Hashish Cafes: How Shut Massachusetts Is To Permitting The Joints

MASSACHUSETTS — Massachusetts is inching its way towards having legal cannabis social consumption sites, or cannabis cafes.

In a state where recreational marijuana sales have outpaced those of alcohol, it seems only fitting that users should have a place to consume the legal product.

On a 2016 ballot question, Massachusetts residents approved cannabis legalization, joining the likes of California, Maine and Nevada voters that year. Colorado, Washington, Alaska and Oregon previously had legalized recreational marijuana.

Under the Massachusetts law, adults older than 21 are permitted to use, grow and sell marijuana in limited quantities without legal consequences. The state began allowing licensed recreational sales in 2018, but a technicality stalled the idea of ​​social consumption.

In April, the Massachusetts Senate passed a cannabis reform bill that would fix the technicality that prevented the state from allowing the social consumption industry to launch. If this reform is passed by the House of Representatives and signed into law, 12 communities across the Bay State may allow licensed cannabis cafes as part of a three-year pilot program.

Cannabis cafes are a newer concept across the nation, but the idea originally started in the 1970s, with the Dutch “coffee shop” concept where cafe guests could smoke and consume marijuana in a social setting that resembles a coffee shop.

Dede Perkins, co-founder and CEO of ProCanna recently spoke of the concept saying, “They’re a safe, enclosed space where cannabis consumers of legal age can come together and enjoy cannabis products, much like a bar environment for consuming alcoholic beverages. “

Cannabis cafes are an interesting topic of discussion for Massachusetts residents, especially since the Bay State banned smoking cigarettes inside workplaces, restaurants, and bars on July 5, 2004.

There are currently legal cannabis cafes operating in California, Illinois and Colorado. Massachusetts and Maine are the next states trying to get their hand in the concept.

Cannabis cafes are operating in a small number of US states today, including California, Illinois and Colorado. Several others, like Massachusetts and Maine, are on their way to allowing them to open, or at least considering them.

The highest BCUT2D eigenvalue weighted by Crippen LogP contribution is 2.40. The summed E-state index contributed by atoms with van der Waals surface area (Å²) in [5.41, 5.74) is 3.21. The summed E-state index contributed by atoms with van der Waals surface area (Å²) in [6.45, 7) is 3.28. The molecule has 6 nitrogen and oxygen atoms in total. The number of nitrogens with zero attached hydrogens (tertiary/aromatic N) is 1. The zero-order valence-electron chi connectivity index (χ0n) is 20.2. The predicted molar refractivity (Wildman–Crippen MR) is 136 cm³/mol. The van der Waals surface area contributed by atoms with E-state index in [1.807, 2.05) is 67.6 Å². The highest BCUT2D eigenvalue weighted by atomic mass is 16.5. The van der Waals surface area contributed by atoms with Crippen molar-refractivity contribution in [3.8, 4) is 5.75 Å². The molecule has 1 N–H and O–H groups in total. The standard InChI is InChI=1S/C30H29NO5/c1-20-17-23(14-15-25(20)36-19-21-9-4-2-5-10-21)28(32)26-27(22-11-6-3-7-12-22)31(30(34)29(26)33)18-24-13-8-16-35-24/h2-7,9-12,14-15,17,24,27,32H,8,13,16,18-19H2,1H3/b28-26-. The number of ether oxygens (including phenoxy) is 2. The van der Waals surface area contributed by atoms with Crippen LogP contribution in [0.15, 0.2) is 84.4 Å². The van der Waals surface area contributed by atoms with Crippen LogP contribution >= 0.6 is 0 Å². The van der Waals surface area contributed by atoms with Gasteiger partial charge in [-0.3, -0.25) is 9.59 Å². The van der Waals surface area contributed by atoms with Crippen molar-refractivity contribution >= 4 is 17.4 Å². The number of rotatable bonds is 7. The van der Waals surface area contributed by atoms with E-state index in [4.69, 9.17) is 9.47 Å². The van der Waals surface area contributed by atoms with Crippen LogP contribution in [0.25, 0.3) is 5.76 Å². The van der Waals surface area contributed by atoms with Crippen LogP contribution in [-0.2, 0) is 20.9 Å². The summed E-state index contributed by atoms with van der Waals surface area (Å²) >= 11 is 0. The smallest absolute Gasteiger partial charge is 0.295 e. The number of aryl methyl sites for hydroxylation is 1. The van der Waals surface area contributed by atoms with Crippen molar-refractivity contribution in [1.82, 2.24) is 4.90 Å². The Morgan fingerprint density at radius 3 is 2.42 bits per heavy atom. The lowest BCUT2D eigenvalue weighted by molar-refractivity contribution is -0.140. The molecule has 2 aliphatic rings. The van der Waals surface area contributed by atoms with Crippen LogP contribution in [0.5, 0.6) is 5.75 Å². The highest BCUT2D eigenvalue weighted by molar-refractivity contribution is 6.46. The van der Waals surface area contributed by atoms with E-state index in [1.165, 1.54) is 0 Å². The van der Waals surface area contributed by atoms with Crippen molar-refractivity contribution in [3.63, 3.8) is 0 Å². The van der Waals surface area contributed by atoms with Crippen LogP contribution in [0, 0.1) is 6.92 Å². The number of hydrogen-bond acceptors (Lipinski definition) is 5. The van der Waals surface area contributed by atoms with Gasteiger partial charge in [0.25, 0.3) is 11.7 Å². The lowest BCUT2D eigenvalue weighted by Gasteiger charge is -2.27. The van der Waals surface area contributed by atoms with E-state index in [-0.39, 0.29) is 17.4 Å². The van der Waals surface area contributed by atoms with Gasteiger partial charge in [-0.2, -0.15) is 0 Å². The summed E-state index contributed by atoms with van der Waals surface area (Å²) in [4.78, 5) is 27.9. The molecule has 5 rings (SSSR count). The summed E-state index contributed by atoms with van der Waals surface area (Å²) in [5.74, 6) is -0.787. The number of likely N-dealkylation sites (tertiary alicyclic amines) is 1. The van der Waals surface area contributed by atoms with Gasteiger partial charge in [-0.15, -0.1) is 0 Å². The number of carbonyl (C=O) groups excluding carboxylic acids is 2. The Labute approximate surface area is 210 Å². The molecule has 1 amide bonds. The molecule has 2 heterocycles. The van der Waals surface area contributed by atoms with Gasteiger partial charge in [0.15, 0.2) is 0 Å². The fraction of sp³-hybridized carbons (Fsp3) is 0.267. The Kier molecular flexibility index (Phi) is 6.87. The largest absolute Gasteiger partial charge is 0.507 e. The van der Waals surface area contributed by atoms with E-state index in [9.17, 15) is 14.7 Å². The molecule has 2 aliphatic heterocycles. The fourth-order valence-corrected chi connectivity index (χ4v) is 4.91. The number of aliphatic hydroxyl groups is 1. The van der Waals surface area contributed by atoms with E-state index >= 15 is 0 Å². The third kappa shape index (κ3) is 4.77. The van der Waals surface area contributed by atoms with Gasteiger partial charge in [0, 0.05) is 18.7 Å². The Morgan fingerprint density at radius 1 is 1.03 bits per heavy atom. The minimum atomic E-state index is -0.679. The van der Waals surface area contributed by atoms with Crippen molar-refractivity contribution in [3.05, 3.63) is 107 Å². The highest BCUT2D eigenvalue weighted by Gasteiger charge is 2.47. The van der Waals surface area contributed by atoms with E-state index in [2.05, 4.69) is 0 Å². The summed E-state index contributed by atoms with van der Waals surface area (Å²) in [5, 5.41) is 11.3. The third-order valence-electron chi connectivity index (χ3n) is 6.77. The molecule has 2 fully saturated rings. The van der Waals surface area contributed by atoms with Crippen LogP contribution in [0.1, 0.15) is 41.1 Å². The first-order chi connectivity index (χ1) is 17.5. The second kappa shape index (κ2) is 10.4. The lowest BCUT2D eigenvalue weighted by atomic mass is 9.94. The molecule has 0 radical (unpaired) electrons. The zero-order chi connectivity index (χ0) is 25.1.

Among those 12 communities applying for cannabis cafes are Amherst, North Adams, Somerville, Springfield, and Provincetown.

Sen. Julian Cyr, of Truro, who represents the Cape and Islands district wants to push for Provincetown because there is currently nowhere for consumers legally to smoke any of their purchases from the town – which is now home to five cannabis stores.

“We have so much access to cannabis in some of these communities and so many visitors coming here,” Cyr told WickedLocal in response to the idea of ​​Provincetown housing the cafes.

Cyr spoke on behalf of residents, saying he hailed cannabis cafes as a “tremendously exciting opportunity” for business owners who are looking to embark on this missed opportunity and believes it will provide adults with a safe and regulated space to consume marijuana.

The main issue in place for Massachusetts is that law enforcement doesn’t have a way to test drivers who may be impaired by marijuana. According to the Cannabis Control Commission, Massachusetts is working on establishing a separate commission to look at that problem.

Though social consumption has been set to go in Massachusetts since 2019 when the Cannabis Control Commission approved the pilot program, the CCC said the program wouldn’t be able to start until there was a change in state law.

The vote in April was set to correct that issue when it passed the major cannabis reform bill, and now we wait until it is passed into law by the House of Representatives.

For more on this, read WickedLocal.